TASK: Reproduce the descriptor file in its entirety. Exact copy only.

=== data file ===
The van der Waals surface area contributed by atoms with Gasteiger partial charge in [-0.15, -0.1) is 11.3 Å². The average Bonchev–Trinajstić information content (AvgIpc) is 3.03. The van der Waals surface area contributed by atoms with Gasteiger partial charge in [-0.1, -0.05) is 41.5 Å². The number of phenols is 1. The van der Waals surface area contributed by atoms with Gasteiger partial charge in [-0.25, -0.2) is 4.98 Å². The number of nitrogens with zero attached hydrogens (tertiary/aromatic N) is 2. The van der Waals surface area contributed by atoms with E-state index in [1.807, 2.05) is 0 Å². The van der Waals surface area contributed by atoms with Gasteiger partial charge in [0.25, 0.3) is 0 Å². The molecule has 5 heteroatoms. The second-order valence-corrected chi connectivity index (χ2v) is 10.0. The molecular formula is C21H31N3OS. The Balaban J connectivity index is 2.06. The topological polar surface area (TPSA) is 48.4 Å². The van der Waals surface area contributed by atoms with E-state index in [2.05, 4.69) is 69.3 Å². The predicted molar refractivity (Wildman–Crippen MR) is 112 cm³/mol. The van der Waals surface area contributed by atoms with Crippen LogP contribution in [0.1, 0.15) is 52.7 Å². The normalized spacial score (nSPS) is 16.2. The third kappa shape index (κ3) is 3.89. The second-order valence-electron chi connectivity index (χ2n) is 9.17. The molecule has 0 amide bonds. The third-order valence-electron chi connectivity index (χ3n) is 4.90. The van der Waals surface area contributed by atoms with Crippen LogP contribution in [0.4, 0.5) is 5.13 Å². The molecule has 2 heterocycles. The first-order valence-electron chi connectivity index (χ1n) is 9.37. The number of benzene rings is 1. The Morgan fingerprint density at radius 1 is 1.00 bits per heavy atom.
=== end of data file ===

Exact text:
The van der Waals surface area contributed by atoms with Gasteiger partial charge in [-0.15, -0.1) is 11.3 Å². The average Bonchev–Trinajstić information content (AvgIpc) is 3.03. The van der Waals surface area contributed by atoms with Gasteiger partial charge in [-0.1, -0.05) is 41.5 Å². The number of phenols is 1. The van der Waals surface area contributed by atoms with Gasteiger partial charge in [-0.25, -0.2) is 4.98 Å². The number of nitrogens with zero attached hydrogens (tertiary/aromatic N) is 2. The van der Waals surface area contributed by atoms with E-state index in [1.807, 2.05) is 0 Å². The van der Waals surface area contributed by atoms with Gasteiger partial charge in [0.25, 0.3) is 0 Å². The molecule has 5 heteroatoms. The second-order valence-corrected chi connectivity index (χ2v) is 10.0. The molecular formula is C21H31N3OS. The Balaban J connectivity index is 2.06. The topological polar surface area (TPSA) is 48.4 Å². The van der Waals surface area contributed by atoms with E-state index in [2.05, 4.69) is 69.3 Å². The predicted molar refractivity (Wildman–Crippen MR) is 112 cm³/mol. The van der Waals surface area contributed by atoms with Crippen LogP contribution in [0.1, 0.15) is 52.7 Å². The normalized spacial score (nSPS) is 16.2. The third kappa shape index (κ3) is 3.89. The second-order valence-electron chi connectivity index (χ2n) is 9.17. The molecule has 0 amide bonds. The third-order valence-electron chi connectivity index (χ3n) is 4.90. The van der Waals surface area contributed by atoms with Crippen LogP contribution in [0.4, 0.5) is 5.13 Å². The molecule has 2 heterocycles. The first-order valence-electron chi connectivity index (χ1n) is 9.37. The number of benzene rings is 1. The Morgan fingerprint density at radius 1 is 1.00 bits per heavy atom.